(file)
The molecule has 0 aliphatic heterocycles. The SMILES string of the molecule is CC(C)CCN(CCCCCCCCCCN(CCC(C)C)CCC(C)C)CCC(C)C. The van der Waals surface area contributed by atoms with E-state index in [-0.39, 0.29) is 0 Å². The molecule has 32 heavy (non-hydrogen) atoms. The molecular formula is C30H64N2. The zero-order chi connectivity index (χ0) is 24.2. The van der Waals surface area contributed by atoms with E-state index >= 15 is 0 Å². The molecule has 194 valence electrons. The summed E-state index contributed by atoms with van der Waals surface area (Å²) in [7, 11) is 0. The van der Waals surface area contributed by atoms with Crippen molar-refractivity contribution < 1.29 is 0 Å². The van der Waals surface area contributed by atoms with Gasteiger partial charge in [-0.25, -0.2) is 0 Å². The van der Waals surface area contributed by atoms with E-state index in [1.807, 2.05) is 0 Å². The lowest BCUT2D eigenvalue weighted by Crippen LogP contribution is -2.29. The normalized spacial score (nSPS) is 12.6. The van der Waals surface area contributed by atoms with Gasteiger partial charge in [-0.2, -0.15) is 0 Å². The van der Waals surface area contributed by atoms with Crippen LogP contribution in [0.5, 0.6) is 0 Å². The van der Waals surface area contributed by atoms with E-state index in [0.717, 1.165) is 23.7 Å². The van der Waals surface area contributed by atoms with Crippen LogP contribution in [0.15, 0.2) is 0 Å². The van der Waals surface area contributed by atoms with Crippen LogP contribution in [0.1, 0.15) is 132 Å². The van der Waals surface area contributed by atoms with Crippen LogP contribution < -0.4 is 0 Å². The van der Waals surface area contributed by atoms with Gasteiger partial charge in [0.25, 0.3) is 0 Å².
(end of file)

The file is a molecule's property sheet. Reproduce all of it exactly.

The molecule has 0 aliphatic heterocycles. The SMILES string of the molecule is CC(C)CCN(CCCCCCCCCCN(CCC(C)C)CCC(C)C)CCC(C)C. The van der Waals surface area contributed by atoms with E-state index in [-0.39, 0.29) is 0 Å². The molecule has 32 heavy (non-hydrogen) atoms. The molecular formula is C30H64N2. The zero-order chi connectivity index (χ0) is 24.2. The van der Waals surface area contributed by atoms with E-state index >= 15 is 0 Å². The molecule has 194 valence electrons. The summed E-state index contributed by atoms with van der Waals surface area (Å²) in [7, 11) is 0. The van der Waals surface area contributed by atoms with Crippen molar-refractivity contribution < 1.29 is 0 Å². The van der Waals surface area contributed by atoms with Gasteiger partial charge in [-0.25, -0.2) is 0 Å². The van der Waals surface area contributed by atoms with E-state index in [1.807, 2.05) is 0 Å². The lowest BCUT2D eigenvalue weighted by Crippen LogP contribution is -2.29. The normalized spacial score (nSPS) is 12.6. The van der Waals surface area contributed by atoms with Gasteiger partial charge in [-0.2, -0.15) is 0 Å². The van der Waals surface area contributed by atoms with Crippen LogP contribution in [0.5, 0.6) is 0 Å². The van der Waals surface area contributed by atoms with E-state index in [0.717, 1.165) is 23.7 Å². The van der Waals surface area contributed by atoms with Crippen LogP contribution in [0.15, 0.2) is 0 Å². The van der Waals surface area contributed by atoms with Crippen LogP contribution in [0.1, 0.15) is 132 Å². The van der Waals surface area contributed by atoms with Crippen LogP contribution < -0.4 is 0 Å². The van der Waals surface area contributed by atoms with Gasteiger partial charge in [0.25, 0.3) is 0 Å².